Phil Lesh - bass, vocals; Donna Jean Godchaux McKay - vocals; Warren Haynes - guitar, vocals; Steve Kimock - guitar; Merl Saunders - keyboards, vocals; John Molo - drums
Among the Grateful Dead spin-off projects, when it comes to capturing the original improvisatory spirit on which the original band made its name, it's Phil Lesh & Friends who consistently come closest to living on the edge of the dream. The air of excitement that made every Dead show a unique experience lives and breathes onstage with Lesh, who thoroughly embraces and understands the freeform esthetic. He and his ever-evolving cast of characters have maintained a level of excellence that few other jam bands can lay claim to and have proven themselves masters of the exploratory jams that were a trademark of the original Dead.
An ongoing project for well over a decade now, bassist Lesh and drummer John Molo, are arguably one of the most adventurous and melodically sophisticated rock rhythm sections out there working today. Acclaimed for breathing new life into the Grateful Dead's vast repertoire, including long abandoned material deemed too difficult to perform, Lesh specifically recruits friends who are comfortable with the challenge and who enjoy playing without boundaries. In addition to the Dead material, they explore an unlimited range of covers, spanning nearly every musical genre of the past century. Blues, rock, country, jazz, and avant-garde are all fuel for Phil Lesh & Friends, who approach the material with equal measures of reverence and appreciation while expanding on tradition. The audacious approach has captured them a legion of worldwide fans.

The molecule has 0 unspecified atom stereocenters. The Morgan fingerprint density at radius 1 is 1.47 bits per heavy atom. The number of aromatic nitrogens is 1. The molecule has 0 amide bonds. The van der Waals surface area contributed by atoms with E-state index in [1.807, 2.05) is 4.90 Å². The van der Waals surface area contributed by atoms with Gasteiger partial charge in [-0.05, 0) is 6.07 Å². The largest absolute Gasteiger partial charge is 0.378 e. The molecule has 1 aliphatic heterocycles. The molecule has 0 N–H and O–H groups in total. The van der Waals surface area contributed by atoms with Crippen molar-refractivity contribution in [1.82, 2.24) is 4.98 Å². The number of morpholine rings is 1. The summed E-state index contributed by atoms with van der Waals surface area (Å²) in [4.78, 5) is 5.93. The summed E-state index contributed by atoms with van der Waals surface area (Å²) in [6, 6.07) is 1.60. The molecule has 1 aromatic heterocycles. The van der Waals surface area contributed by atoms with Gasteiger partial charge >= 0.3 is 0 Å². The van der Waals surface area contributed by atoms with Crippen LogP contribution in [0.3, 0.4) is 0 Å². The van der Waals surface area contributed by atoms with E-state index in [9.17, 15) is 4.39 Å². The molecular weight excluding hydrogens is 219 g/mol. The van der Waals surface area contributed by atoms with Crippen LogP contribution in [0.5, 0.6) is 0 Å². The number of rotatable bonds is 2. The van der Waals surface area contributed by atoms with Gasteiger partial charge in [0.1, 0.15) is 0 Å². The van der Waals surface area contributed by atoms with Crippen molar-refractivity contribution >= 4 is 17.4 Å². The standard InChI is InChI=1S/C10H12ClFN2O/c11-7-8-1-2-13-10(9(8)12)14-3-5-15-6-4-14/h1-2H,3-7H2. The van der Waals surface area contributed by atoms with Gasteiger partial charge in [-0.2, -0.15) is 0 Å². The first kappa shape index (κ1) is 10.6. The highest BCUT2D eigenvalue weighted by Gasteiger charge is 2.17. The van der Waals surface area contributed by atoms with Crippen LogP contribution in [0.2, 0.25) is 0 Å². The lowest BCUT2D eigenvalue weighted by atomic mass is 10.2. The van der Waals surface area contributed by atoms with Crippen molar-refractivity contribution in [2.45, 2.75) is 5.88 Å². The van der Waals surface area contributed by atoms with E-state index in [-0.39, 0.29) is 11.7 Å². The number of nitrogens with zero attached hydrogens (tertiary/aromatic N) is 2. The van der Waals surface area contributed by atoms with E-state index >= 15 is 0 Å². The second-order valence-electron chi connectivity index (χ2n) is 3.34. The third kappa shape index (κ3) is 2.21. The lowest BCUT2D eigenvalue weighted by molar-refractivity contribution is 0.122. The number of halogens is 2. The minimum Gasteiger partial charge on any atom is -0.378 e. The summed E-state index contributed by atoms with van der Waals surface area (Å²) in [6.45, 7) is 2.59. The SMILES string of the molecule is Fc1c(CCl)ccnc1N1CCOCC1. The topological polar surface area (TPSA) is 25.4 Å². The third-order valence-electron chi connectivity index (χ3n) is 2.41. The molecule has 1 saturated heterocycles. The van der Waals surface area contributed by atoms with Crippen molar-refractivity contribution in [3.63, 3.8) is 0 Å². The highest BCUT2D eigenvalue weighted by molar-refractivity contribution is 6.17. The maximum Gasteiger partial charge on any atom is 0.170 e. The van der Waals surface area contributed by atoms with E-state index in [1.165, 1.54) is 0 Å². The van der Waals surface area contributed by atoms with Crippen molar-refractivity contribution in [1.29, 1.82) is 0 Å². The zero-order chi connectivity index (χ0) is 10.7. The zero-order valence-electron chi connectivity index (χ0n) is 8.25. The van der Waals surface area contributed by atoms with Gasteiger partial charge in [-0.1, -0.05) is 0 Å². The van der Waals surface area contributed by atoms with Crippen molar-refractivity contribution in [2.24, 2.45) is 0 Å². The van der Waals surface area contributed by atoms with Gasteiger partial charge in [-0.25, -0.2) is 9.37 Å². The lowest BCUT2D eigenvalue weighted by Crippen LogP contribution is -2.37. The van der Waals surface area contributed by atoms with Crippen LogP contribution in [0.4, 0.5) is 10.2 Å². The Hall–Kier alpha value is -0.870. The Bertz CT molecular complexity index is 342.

The performance here is one of Lesh's early ventures away from the Phil Zone and features a spectacular one-off lineup that would unfortunately never be repeated. Recorded at the 1999 Mountain Air Music Festival on a beautiful sunny day at Calavaras County Fairgrounds, this permutation of Phil & Friends features Lesh and Molo providing the foundation for soloists Warren Haynes and Steve Kimock on guitars, along with keyboardist Merl Saunders--one of the most gifted Bay Area musicians of all time (and a player who sparked Jerry Garcia to many of his creative peaks). In addition to this core quintet, former Grateful Dead harmony vocalist Donna Jean Godchaux-McKay lends her voice to the mix.
This is the second set of the day for Lesh & Friends, and they throw down early with a superjam of Anthem of the Sun's "Alligator." "Soulshine" is a song written for the Allman Brothers by Warren Haynes who takes the lead and runs with it here, while Saunders lays down some nice jams of his own on the keys. He also gets his own showcase, "Merl's Tune," which he formerly played live with Jerry. All hands are needed on deck for "The Days Between" which also covers some territory well worn by the mother-band. But you'll find Lesh & Friends are also pretty handy when it comes to rolling out the classic rock. They've got extreme versions of "Like a Rolling Stone" and especially "In the Midnight Hour," which burns up the stage, thanks to Kimock and Haynes, as the set draws to a close.
Finishing with "Mountains of the Moon," from the Aoxomoxoa album, there's nowhere to go but home, though what a day it's been. Somewhere mid-set, Lesh introduces the players on the stage and each band member receives their share of gloriously appreciative cheers. What a pleasure it must be to rock out with such a fine audience reception at Calaveras. If only all gigs could be as sweet as this one at Mountain Air, life would be pretty sweet indeed.